Types of Bananas in Brazil – The 5 Most Common Varieties
- Tuesday November 14th, 2023
- Posted by: Amanda Ennes
- Category: Brazil
Have you visited a supermarket in Brazil and felt lost around the varieties of bananas? How do you choose which banana to buy? Do you want to learn about the most common varieties of bananas in Brazil?
Bananas are probably the most popular fruit in the world, even though they are tropical fruits that do not grow in most places. Nonetheless, bananas are fresh and available all year long. Not to mention they come in their own natural package, making it easier to carry and consume. Brazil offers a diverse array of types that cater to various tastes and culinary uses. Understanding the different types of bananas in Brazil will not only expand your palate and inspire unique recipes but also make it easier for you to identify the fruit in supermarkets.
Types of Bananas in Brazil
In Brazil, the diverse range of banana types offers versatility in both sweet and savory culinary creations. Whether used in desserts, snacks, or main dishes, these bananas add a flavorful touch to Brazilian cuisine. Incorporating these varieties into one’s diet diversifies flavors and enhances the nutritional value of meals.
Bananas in Brazil are not only a delicious treat but also a versatile ingredient that can elevate numerous dishes, making them a beloved staple in Brazilian kitchens.
Banana Prata is the most common variety in Brazil. It features a mild flavor and a delicate texture. Its pale yellow color and slender shape make it easily recognizable. This type of banana is excellent for snacking, blending into smoothies, or topping breakfast cereals. The perfect ripeness depends on personal taste. If you want to experience eating like a true Brazilian, try adding one banana to your everyday lunch and welcome to the new world of rice-beans-and-banana flavor. Banana Prata is also the star in the breakfast for many Brazilians.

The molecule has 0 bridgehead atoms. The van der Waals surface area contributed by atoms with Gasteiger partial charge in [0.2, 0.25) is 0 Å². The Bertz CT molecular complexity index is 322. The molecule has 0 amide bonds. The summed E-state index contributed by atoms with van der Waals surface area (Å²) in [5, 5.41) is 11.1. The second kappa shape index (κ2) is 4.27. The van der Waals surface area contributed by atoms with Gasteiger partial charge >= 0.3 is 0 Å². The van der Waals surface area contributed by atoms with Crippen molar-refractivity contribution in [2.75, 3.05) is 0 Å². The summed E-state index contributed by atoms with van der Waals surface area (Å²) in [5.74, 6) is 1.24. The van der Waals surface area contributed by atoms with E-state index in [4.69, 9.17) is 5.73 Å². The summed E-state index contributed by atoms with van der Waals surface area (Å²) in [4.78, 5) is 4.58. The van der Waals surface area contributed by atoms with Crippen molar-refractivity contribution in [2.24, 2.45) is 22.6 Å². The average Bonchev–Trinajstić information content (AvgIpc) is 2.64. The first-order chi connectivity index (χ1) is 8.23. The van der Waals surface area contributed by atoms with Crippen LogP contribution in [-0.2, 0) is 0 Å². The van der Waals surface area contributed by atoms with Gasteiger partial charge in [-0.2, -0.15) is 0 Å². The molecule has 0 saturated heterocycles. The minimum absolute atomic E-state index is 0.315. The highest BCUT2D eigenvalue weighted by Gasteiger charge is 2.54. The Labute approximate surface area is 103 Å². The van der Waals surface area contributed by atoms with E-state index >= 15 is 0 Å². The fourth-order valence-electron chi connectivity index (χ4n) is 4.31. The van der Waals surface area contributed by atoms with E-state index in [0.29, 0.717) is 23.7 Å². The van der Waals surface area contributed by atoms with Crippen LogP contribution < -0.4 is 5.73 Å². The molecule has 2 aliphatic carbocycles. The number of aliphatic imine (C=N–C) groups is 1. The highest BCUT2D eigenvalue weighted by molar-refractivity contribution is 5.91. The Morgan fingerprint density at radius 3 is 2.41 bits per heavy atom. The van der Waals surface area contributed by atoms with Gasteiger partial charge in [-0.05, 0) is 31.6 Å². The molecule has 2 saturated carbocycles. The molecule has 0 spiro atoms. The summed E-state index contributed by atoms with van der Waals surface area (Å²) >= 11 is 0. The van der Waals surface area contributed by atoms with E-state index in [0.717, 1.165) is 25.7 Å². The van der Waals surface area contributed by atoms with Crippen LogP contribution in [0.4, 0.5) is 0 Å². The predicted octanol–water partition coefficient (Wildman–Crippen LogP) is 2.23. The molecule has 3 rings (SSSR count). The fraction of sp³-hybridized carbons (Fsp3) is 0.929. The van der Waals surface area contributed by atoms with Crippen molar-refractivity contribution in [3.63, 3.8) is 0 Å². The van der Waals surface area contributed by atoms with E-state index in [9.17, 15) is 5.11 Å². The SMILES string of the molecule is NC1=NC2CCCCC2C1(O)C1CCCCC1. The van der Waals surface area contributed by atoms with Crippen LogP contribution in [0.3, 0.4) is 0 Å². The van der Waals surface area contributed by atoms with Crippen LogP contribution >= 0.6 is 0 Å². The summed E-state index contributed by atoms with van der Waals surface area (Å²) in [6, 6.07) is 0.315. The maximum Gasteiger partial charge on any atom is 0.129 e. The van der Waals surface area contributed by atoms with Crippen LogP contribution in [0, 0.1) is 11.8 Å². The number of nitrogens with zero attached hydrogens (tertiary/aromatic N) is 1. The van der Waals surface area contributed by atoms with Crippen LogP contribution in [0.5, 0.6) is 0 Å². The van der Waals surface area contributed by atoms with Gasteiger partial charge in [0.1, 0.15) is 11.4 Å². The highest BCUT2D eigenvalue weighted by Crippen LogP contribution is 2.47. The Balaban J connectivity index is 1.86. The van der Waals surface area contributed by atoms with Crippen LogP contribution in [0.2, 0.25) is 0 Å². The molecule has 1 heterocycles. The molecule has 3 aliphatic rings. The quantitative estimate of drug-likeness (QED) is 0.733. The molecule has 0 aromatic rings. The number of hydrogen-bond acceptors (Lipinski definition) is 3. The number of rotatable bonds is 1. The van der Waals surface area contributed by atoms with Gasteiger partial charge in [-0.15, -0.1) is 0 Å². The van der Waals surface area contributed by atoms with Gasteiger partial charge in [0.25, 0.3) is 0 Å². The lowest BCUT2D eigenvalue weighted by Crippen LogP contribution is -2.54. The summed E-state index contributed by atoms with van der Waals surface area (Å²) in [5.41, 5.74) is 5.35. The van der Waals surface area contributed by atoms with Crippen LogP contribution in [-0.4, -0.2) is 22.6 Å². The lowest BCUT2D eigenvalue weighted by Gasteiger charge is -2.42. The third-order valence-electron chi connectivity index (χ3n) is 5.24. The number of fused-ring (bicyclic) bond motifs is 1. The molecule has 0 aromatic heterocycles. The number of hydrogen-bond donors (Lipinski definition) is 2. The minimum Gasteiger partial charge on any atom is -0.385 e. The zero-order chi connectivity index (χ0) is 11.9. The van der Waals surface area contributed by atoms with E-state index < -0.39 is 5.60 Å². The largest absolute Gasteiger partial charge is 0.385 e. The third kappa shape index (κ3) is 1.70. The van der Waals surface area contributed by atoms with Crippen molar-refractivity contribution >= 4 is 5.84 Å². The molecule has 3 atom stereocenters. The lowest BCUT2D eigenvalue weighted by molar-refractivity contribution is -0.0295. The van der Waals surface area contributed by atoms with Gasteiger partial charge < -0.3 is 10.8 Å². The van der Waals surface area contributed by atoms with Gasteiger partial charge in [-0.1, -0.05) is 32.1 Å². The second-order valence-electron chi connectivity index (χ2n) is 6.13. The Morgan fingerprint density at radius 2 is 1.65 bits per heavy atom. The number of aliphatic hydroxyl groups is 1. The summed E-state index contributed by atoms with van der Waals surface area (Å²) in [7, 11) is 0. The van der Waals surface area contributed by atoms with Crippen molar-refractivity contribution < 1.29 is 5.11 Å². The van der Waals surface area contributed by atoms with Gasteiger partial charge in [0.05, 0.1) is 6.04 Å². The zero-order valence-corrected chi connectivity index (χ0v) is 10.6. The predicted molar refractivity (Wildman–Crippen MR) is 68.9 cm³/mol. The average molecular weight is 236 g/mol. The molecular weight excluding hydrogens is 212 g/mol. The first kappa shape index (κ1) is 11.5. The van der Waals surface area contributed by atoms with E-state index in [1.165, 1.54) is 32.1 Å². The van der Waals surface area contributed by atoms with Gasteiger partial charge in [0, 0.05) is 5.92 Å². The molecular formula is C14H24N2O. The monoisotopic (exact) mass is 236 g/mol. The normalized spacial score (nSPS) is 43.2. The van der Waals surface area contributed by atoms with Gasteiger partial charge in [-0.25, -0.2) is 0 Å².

Recipe Ideas: Slice Banana Prata into rounds and add it to yogurt or oatmeal for a nutritious breakfast. It can also be used in fruit salads or frozen for refreshing banana popsicles.
Banana D’água, also called Banana Nanica, is notable for its elongated shape and distinctively sweet taste. If you live in the US or Europe, this is your regular Cavendish banana. Its flesh has a creamier texture, making it a preferred choice for baking and cooking.
Recipe Ideas: Use Banana D’água in baked goods such as banana bread or muffins for a moist and flavorful outcome. It is also ideal for frying as its sweetness caramelizes beautifully when cooked.
Banana Maçã stands out for its unique apple-like flavor and firm texture. This variety has a slightly tangy taste compared to other bananas. It also has the lowest caloric content among the five most common types of bananas in Brazil, making them a great snack.
Recipe Ideas: Enjoy Banana Maçã in fruit salads or use it as a topping for desserts like ice cream or smoothies.
Banana da Terra
Banana da Terra, also called Plantain, is larger and starchier than most bananas. It is commonly used in savory dishes due to its firmer texture and less sweet taste compared to other varieties. They are greatly used for cooking, such as in ingredients for farofa, and as side dishes for churrasco or feijoada. Brazilians also love to bake them and eat them with cinnamon and sugar.
Recipe Ideas: Fry or bake Banana da Terra slices as a side dish or snack. Its versatility allows it to be used in savory recipes, such as plantain chips or mashed plantains served alongside meat or fish.
Banana Ouro is known for its vibrant golden-yellow color and rich sweetness. It is the smallest of the types of bananas in Brazil, weighing around 40 grams and measuring less than 10 centimeters. However, it is also the sweetest and with a higher concentration of calories. Its creamy texture makes it a delightful addition to various recipes.
Recipe Ideas: This banana variety is also excellent for making preserves or jams due to its intense sweetness. You must also try flambéeing this fruit.
Even though bananas did not originate in Brazil, many other fruits did. Brazil is one of the most biodiverse countries in the world. The humid tropical climate is perfect for the cultivation of fruits and vegetables. Studies indicate that there are over 300 native fruits in Brazil. Some of them are already well known around the world, such as the pineapple, the açaí berry, and the passion fruit. However, there is still a range of other Brazilian fruits that many foreigners are unaware of. If you want to explore the wide world of Brazilian fruits, check our blog post Brazilian fruits and where to buy them in Rio.
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